REVIEW – Cannon Fires Off A Version Of The Scottish Play That’s Part Soap, Part Surreal – And All Scary

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Deadline News reviews and reports from Edinburgh Festival FringeSHOW TITLE: Is This A Dagger? The Story of Macbeth

VENUE: Red Bridge Arts, Scottish Storytelling Centre – August 11-20 (not 17)

BY JEAN WEST
Andy Cannon in Is This A Dagger The Story of Macbeth
PICTURE BY SANDY BUTLER.
Scottish actor Andy Cannon performs his version of Macbeth at Edinburgh Fringe 2017

 

 

 

 

 

Andy Cannon is a canny Scotsman when it comes to devising winning formulae. In his 30 plus years in Scottish theatre he has stuck closer to his guns than a lone cowboy in a wild-west shoot out.

And unlike the anti-hero in his latest Fringe offering, Is This A Dagger? The Story of Macbeth, his refusal to compromise with dark commercial forces, has fashioned him into an assured self-made man, where artistic craftsmanship is concerned.

Talking of cowboys, John Wayne, who has absolutely nothing to do with the Fringe or the performer, once said: “When you come slam bang against trouble, it never looks half as bad if you face up to it.”

That is Cannon’s creed when up against the wordy, often inaccessible literary texts of yore. Those Arthurian legends, Biblical yarns and Shakespearean dramas, he deftly unravels with just the right balance of wit, comedy and gravitas, for the fast-food theatre hungry crowds. But his servings are never without substance.

Andy Cannon in Is This A Dagger
Andy Cannon in Is This A Dagger, the Scottish actor’s version of Shakespeare’s Macbeth during the Edibnurgh Fringe 2017

The actor/director, formerly of Wee Stories, is brave. He takes an idea already honed perfect in classical form and renders it, in his own time; wrestling and teasing the subject matter, to return it to simplicity. Every bit a soap as Coronation Street but with far more style.

You can see that the process is as much to help him get to grips with the material as his audience. But in the spirit of play he is eager to share his story with the wider world, to kind of gossip it forth like a washerwoman in the street.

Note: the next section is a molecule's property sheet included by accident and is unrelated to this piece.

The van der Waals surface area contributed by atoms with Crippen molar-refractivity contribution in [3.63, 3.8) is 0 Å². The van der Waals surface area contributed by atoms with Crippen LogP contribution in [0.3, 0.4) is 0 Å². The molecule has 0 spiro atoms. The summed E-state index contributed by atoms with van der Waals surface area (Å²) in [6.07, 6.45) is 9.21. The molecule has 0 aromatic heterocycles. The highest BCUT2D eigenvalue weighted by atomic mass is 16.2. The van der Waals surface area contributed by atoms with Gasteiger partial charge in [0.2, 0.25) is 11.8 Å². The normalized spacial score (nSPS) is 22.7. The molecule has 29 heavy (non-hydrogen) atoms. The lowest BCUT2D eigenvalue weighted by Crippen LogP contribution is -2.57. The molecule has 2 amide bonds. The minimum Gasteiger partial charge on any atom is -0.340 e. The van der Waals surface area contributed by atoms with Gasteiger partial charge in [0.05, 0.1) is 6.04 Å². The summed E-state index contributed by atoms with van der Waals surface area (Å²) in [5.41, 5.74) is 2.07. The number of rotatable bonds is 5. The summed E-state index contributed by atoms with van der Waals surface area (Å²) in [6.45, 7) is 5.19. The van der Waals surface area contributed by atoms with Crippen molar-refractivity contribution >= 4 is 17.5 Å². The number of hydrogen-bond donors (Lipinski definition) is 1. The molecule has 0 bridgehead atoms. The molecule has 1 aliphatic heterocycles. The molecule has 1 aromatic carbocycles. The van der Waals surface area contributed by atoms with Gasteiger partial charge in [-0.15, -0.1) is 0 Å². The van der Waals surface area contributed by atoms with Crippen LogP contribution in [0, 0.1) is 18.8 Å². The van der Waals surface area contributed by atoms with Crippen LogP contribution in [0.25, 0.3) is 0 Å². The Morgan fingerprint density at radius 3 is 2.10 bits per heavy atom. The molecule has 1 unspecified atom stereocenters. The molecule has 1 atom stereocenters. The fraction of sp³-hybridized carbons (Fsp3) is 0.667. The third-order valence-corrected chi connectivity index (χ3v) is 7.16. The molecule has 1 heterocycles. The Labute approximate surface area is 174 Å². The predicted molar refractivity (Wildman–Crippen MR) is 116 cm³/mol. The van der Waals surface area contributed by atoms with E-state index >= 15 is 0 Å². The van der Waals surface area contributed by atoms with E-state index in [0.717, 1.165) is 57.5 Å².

And so we have Shakespeare’s Scottish Story translated with the simplest of props. A kitchen bucket, duster, pair of rubber gloves and a torch, all neat weapons of mass deconstruction, rendering complex narrative, pathologies and anthropology into relevant, timeless yarns.

Cannon’s humour, just Monty Python and measured enough, is a lodestar that guides us through the darkness of bloody, murderous battlefields and the ghoulish heath to the grisly finale.

When Macbeth returns from the carnage of those battlefields to his Lady, at home scrubbing the floors, she looks up from her bucket, wryly with a terse, ‘shoes please,’ before he can enter.

Surreally, she goes on to encourage guests at a banquet post-murder of the king to enjoy themselves and help themselves to dips. These touches are signature Cannon and why his shows are usually packed to the gills.

The children over-eight directive is instructive. Cannon may be master of the one-liner but this is also a scary performance.

His voice is booming at times and some of the ghostly effects might have younger children crying for their parents in the night.

I wish Mr Cannon had been in the wings when I was doing my A levels. I might have notched up a couple of higher grades.

A master at his craft, a wit and wizard, who swishes his kilt at the world’s best storytellers and beckons audiences hither.

 

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